By Seth McClung Special to Published Jul 10, 2013 at 9:47 AM

What a whirlwind ride the last few weeks have been. Last time we spoke I mentioned how the Uni-lions of the Taiwan League, a.k.a C.P.B.L., brought in former Brewers pitcher Nelson Figueroa and it was a numbers game to who went home. Well, it was me.

I was upset but I understood. I was pitching fine but the revolving door method is how many teams in the C.P.B.L. use foreign players. I am grateful for the opportunity that the Uni-Lions gave me. I was blessed to provide for my family by playing a game. I hope to continue to do this in some capacity in the future.

The process of getting let go is a lot different in Taiwan. In the United States you get called in to the managers office and he gives you one of the typical responses:

"We’re going to send you down to get more work."

"It's a numbers game," or simply, "You need to go down and work on something specific ... aka, you sucked."

In Taiwan, my interpreter came to my apartment and let me know. It's kind of odd that the person you form a bond with while you’re there is the one to bring down the bad news. I think the culture as a whole, or at least in this aspect the industry wants to avoid confrontation. None from me, I would have liked to play out the season but such is the business of baseball. Once they told me, I had a few days to spend in the country before my flight home.

Since I was told that I was going to be going home, I have started to flip my days. Taiwan is 12 hours different. It's been crazy going to sleep during the day while everyone else is out and about. I have been rather successful in flipping my days and I am hoping this makes my transition home much easier.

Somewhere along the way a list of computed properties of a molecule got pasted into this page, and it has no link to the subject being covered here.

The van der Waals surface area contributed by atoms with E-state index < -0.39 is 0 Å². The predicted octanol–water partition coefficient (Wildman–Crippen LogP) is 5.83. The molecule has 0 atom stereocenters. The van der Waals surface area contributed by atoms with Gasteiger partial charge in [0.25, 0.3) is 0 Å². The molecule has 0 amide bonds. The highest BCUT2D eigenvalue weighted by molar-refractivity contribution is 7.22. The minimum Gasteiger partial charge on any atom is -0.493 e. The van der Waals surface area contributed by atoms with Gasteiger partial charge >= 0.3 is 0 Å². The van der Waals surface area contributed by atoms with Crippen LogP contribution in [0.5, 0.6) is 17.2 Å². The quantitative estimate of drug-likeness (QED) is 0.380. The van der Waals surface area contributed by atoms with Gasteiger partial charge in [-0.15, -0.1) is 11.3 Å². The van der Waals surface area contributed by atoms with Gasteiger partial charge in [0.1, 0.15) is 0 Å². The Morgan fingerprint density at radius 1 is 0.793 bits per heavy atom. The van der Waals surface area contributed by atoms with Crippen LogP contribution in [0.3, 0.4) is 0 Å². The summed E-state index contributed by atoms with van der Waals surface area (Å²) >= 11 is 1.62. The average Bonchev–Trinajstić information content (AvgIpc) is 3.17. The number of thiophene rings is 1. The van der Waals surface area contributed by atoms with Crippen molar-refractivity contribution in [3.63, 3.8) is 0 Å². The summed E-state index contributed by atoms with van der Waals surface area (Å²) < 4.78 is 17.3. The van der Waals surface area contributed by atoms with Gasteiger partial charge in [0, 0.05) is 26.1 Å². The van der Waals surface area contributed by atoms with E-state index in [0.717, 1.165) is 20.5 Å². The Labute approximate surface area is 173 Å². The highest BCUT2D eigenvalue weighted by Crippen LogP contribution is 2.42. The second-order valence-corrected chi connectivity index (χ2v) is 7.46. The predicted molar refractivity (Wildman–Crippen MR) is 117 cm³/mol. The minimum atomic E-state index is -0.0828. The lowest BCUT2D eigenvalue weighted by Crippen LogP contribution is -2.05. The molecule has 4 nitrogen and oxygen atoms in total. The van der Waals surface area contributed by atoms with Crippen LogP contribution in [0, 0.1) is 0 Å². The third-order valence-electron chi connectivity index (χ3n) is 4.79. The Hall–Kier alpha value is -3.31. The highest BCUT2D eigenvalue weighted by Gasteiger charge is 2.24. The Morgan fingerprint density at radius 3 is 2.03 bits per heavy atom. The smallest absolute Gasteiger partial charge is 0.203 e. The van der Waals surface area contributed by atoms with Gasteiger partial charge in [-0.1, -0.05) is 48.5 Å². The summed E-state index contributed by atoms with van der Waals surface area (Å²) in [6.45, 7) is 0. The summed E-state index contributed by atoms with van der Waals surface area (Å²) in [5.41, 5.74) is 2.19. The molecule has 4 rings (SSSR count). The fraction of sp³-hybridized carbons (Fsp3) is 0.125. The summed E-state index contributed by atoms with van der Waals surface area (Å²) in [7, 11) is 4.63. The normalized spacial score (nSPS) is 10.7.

Once I get back to the United States, I will regroup and see what's out there for me. At this point, I may be applying for jobs in the real world, real soon.

A religious experience?

In Taiwan we have a Japanese manager and some Japanese coaches. They bring some of their tradition and religion (Shinto, I think) with them. More on this in a minute.

Well, one day during a game I had a toothache, in the past or back home in the States I would swish in my mouth some hydrogen peroxide. This would solve my toothache. So while in Taiwan I began asking for hydrogen peroxide. This was an adventure in itself as no one knew what I was talking about.

After about 15 minutes I began to give up on the hydrogen peroxide and look for alternatives. I decided on salt to swish around in my mouth. Salt to my surprise was not a normal commodity. I was at a loss. My tooth was killing me and I had to do something.

This brings me to my beginning about my Japanese coaches and their customs. It is customary to have salt piles called mori shio. These mori shio (piles of salt) are supposed to cleans and remove negative energy and just your basic clear all things bad. The coaches had these piles placed in and around the dugout and on the dirt.

Well, my tooth was hurting real bad so I had to do the unthinkable, I used some of the salt from the piles to rinse my sore tooth! The Americans on the team got a huge kick out of this giving me the "what in the hell are you doing look," the Asians looked confused and in the end I think most people found it hilarious. After I took the salt, I said a quick prayer to Jesus, making sure my God knew I wasn't parting in another religions ritual and began to swish it around.

End of the story: it worked. My toothache was gone by the end of the game.

Seth McClung Special to

Seth McClung pitched for the Milwaukee Brewers from 2007-2009, but broke into the Major Leagues with Tampa Bay in 2003. The West Virginia native is now a pitcher in Taiwan.

McClung, a popular player during his time in Milwaukee, remains connected to Brewers fans through this blog on

"Big Red" will cover baseball in a way only a player can, but he'll talk about other sports, too. The 6 foot, 6 inch flamethrower will write about life outside the game, too.